Paying New IRS Debt When You Have a Balance: Part I

What to Do When You Owe the IRS for 2021 — And You Already Have a Balance: Part I

Tax debt can easily get out of control, even when you make every effort to pay up. Unfortunately, the solutions you find for a particular year might not keep you out of trouble later.

You may be discovering this unfortunate reality first-hand as you prepare to deal with your 2021 taxes, despite already owing the IRS. It’s easy to feel discouraged; after all, if you previously arranged for installments, you “agree[d] to meet all your future tax obligations.” Your inability to abide by this could throw your entire installment plan into question.

Thankfully, options are available for adjusting your installment agreement when you once again owe the IRS. In this three-part guide, we’ll explain how you can deal with multiple years’ worth of IRS debt.

Multiple Installment Agreements Are Not Allowed

Many taxpayers assume that they can tackle multiple debt issues simultaneously by maintaining more than one installment agreement. In reality, however, a new installment agreement will always place the previous agreement in default. You cannot simply open up a new agreement, but you may be able to amend the previous one.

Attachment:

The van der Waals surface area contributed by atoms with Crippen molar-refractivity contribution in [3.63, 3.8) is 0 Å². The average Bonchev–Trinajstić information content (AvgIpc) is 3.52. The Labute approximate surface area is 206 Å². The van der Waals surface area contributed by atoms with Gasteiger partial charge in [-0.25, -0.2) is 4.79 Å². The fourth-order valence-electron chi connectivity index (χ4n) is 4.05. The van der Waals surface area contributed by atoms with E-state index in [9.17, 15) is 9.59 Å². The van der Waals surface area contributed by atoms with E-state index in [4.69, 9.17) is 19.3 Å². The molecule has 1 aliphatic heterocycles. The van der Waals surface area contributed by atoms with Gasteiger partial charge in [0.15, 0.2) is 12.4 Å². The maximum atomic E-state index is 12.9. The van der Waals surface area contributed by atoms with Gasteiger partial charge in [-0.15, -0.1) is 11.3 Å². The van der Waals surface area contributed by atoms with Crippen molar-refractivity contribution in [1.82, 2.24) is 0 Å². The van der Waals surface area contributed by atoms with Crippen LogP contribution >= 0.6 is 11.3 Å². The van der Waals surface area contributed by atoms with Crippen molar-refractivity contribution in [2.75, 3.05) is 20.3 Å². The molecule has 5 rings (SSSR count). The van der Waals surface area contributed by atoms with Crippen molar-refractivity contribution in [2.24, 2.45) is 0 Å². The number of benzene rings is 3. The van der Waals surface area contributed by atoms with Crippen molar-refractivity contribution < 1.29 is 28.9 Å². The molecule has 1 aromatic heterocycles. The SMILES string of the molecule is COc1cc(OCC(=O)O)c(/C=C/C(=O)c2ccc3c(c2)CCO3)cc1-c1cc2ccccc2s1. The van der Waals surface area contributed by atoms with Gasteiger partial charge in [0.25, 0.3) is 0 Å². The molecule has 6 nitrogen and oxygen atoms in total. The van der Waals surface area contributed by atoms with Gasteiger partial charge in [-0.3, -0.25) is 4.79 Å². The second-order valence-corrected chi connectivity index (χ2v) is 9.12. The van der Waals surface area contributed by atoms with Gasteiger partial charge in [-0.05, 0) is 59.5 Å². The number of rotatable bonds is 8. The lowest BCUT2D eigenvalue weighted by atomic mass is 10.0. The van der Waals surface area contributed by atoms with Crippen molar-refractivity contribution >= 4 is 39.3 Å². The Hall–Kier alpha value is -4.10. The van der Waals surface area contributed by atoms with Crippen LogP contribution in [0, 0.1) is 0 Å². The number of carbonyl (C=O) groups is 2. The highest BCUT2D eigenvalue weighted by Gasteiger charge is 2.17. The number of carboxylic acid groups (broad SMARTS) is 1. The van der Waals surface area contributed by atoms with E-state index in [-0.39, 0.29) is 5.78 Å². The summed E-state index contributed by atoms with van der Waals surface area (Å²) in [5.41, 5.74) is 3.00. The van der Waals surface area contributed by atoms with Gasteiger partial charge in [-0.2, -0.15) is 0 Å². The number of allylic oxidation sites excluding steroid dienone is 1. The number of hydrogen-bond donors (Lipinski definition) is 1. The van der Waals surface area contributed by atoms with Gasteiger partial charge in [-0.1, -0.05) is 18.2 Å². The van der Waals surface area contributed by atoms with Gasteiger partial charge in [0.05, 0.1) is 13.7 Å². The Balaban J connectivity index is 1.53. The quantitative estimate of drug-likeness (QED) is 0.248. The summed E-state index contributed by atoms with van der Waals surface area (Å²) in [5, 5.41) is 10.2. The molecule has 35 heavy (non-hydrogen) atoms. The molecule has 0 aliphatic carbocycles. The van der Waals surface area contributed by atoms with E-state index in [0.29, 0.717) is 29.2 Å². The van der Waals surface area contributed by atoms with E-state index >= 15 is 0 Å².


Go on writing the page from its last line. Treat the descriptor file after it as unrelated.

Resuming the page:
Amending an Installment Plan Via Form 9465

The process for updating your installment agreement based on new taxes begins with Form 9465. You may have completed this form when initially seeking an installment plan. This time, you will enter the current year’s tax obligations in line 5, accompanied by previous tax balances in line 6. As the document explains, this figure should be highlighted “even if the amounts are included in an existing installment agreement.”

No matter the scope of your IRS debt, you can count on the Highland Tax Group to help you find a positive outcome. Contact us today to learn more about your options for resolving your tax debt.